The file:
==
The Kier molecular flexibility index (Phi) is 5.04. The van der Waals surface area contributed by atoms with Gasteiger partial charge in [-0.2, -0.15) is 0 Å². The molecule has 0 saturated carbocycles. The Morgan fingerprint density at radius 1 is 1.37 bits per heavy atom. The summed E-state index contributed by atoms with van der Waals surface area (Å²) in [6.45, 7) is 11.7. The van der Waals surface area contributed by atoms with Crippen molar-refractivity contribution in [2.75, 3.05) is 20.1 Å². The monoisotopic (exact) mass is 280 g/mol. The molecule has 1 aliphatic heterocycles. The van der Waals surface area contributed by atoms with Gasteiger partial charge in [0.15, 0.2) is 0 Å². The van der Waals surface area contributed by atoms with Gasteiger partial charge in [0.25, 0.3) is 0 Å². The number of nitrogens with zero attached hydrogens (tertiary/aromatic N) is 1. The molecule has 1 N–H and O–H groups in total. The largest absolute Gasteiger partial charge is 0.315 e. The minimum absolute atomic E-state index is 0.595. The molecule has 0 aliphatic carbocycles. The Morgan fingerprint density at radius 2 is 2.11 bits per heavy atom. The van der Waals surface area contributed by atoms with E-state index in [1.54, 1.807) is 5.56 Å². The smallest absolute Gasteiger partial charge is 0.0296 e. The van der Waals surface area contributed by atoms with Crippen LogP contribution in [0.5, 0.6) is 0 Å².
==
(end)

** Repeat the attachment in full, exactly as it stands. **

The Kier molecular flexibility index (Phi) is 5.04. The van der Waals surface area contributed by atoms with Gasteiger partial charge in [-0.2, -0.15) is 0 Å². The molecule has 0 saturated carbocycles. The Morgan fingerprint density at radius 1 is 1.37 bits per heavy atom. The summed E-state index contributed by atoms with van der Waals surface area (Å²) in [6.45, 7) is 11.7. The van der Waals surface area contributed by atoms with Crippen molar-refractivity contribution in [2.75, 3.05) is 20.1 Å². The monoisotopic (exact) mass is 280 g/mol. The molecule has 1 aliphatic heterocycles. The van der Waals surface area contributed by atoms with Gasteiger partial charge in [0.15, 0.2) is 0 Å². The van der Waals surface area contributed by atoms with Gasteiger partial charge in [0.25, 0.3) is 0 Å². The number of nitrogens with zero attached hydrogens (tertiary/aromatic N) is 1. The molecule has 1 N–H and O–H groups in total. The largest absolute Gasteiger partial charge is 0.315 e. The minimum absolute atomic E-state index is 0.595. The molecule has 0 aliphatic carbocycles. The Morgan fingerprint density at radius 2 is 2.11 bits per heavy atom. The van der Waals surface area contributed by atoms with E-state index in [1.54, 1.807) is 5.56 Å². The smallest absolute Gasteiger partial charge is 0.0296 e. The van der Waals surface area contributed by atoms with Crippen LogP contribution in [0.5, 0.6) is 0 Å².